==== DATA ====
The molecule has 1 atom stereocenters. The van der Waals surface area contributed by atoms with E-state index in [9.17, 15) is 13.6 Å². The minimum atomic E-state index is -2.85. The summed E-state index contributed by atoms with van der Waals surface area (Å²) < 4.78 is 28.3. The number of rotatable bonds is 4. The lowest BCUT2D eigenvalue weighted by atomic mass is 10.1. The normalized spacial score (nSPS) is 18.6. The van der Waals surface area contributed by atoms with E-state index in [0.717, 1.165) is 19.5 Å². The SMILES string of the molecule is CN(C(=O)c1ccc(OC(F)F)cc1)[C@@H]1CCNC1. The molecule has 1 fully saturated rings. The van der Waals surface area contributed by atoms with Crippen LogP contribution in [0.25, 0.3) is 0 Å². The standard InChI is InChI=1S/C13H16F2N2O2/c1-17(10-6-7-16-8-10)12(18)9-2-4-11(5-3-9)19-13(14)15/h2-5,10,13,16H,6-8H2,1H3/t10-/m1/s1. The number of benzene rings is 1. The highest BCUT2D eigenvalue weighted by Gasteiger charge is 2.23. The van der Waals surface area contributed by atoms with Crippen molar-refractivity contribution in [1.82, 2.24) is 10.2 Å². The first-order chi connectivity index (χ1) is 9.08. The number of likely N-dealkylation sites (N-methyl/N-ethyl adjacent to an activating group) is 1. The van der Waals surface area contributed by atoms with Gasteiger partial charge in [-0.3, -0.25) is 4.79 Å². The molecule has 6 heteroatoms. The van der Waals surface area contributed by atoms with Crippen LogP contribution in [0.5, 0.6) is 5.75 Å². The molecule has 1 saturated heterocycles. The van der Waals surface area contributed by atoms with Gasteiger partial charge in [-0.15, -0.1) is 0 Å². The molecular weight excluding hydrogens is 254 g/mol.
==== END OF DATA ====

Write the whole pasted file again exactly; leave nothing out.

The molecule has 1 atom stereocenters. The van der Waals surface area contributed by atoms with E-state index in [9.17, 15) is 13.6 Å². The minimum atomic E-state index is -2.85. The summed E-state index contributed by atoms with van der Waals surface area (Å²) < 4.78 is 28.3. The number of rotatable bonds is 4. The lowest BCUT2D eigenvalue weighted by atomic mass is 10.1. The normalized spacial score (nSPS) is 18.6. The van der Waals surface area contributed by atoms with E-state index in [0.717, 1.165) is 19.5 Å². The SMILES string of the molecule is CN(C(=O)c1ccc(OC(F)F)cc1)[C@@H]1CCNC1. The molecule has 1 fully saturated rings. The van der Waals surface area contributed by atoms with Crippen LogP contribution in [0.25, 0.3) is 0 Å². The standard InChI is InChI=1S/C13H16F2N2O2/c1-17(10-6-7-16-8-10)12(18)9-2-4-11(5-3-9)19-13(14)15/h2-5,10,13,16H,6-8H2,1H3/t10-/m1/s1. The number of benzene rings is 1. The highest BCUT2D eigenvalue weighted by Gasteiger charge is 2.23. The van der Waals surface area contributed by atoms with Crippen molar-refractivity contribution in [1.82, 2.24) is 10.2 Å². The first-order chi connectivity index (χ1) is 9.08. The number of likely N-dealkylation sites (N-methyl/N-ethyl adjacent to an activating group) is 1. The van der Waals surface area contributed by atoms with Gasteiger partial charge in [-0.3, -0.25) is 4.79 Å². The molecule has 6 heteroatoms. The van der Waals surface area contributed by atoms with Crippen LogP contribution in [0.5, 0.6) is 5.75 Å². The molecule has 1 saturated heterocycles. The van der Waals surface area contributed by atoms with Gasteiger partial charge in [-0.15, -0.1) is 0 Å². The molecular weight excluding hydrogens is 254 g/mol.